Children born out of wedlock outnumber legitimate ones

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ILLEGITIMATE children in the Philippines have outnumbered kids born after marriage and their rights should also be protected, a Supreme Court magistrate said yesterday.

Based on Philippine Statistics Authority data, 53% of those born in 2017 were illegitimate, Justice Henri Jean Paul B. Inting said at a hearing that tackled the inheritance rights of illegitimate children.

He added that Eastern Visayas has the biggest ratio of children born out of wedlock at 65%, followed by the National Capital Region with 64.9%.

“We need to give protection to these children because they now outnumber our illegitimate children,” Mr. Inting said during oral arguments.

Former Ateneo de Manila School of Law Dean Cynthia R. Del Castillo, a friend of the court, said a clause in the Civil Code that differentiates legitimate from illegitimate children on inheritance is unreasonable, inconsistent and can lead to an absurd situation.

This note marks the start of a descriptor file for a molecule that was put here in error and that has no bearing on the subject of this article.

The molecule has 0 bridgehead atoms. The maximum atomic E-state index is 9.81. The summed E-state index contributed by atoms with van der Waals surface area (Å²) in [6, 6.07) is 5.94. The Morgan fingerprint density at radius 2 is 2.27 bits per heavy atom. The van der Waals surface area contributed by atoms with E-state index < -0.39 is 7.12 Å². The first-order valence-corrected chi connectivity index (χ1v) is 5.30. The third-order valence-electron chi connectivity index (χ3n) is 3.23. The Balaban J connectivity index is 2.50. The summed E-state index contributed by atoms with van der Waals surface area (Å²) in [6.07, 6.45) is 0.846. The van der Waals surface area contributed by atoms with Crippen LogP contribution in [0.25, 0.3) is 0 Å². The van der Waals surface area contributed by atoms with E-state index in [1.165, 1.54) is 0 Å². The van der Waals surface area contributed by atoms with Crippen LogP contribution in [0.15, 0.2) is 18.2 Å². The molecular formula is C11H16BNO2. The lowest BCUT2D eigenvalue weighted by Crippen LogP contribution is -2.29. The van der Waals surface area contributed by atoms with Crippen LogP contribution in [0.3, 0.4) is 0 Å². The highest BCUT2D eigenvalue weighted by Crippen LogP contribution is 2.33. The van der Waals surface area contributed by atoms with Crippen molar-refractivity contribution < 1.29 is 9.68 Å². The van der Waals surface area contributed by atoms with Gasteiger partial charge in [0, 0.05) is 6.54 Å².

“The legal and societal disadvantages suffered by illegitimate children have not sufficiently deterred unmarried couples from creating them,” said law professor Elizabeth Aguiling-Pangalanan, another friend of the court. “Therefore Article 992 of the Civil Code and other provisions such as Art. 175 of the Family Code that deny illegitimate children rights merely because of their status do not achieve any state interest and is inconsistent with our treaty obligation.”

The court held oral arguments on a 2013 petition of Amadea Angela K. Aquino whose father died months before her birth and was not able to marry her mother.

She is questioning a decision of the Court of Appeals reversing a trial court ruling that included her in the inheritance of her deceased grandfather from her father’s side.

She said her grandfather and relatives from her father’s side have recognized her as a natural child of her deceased father. — Vann Marlo M. Villegas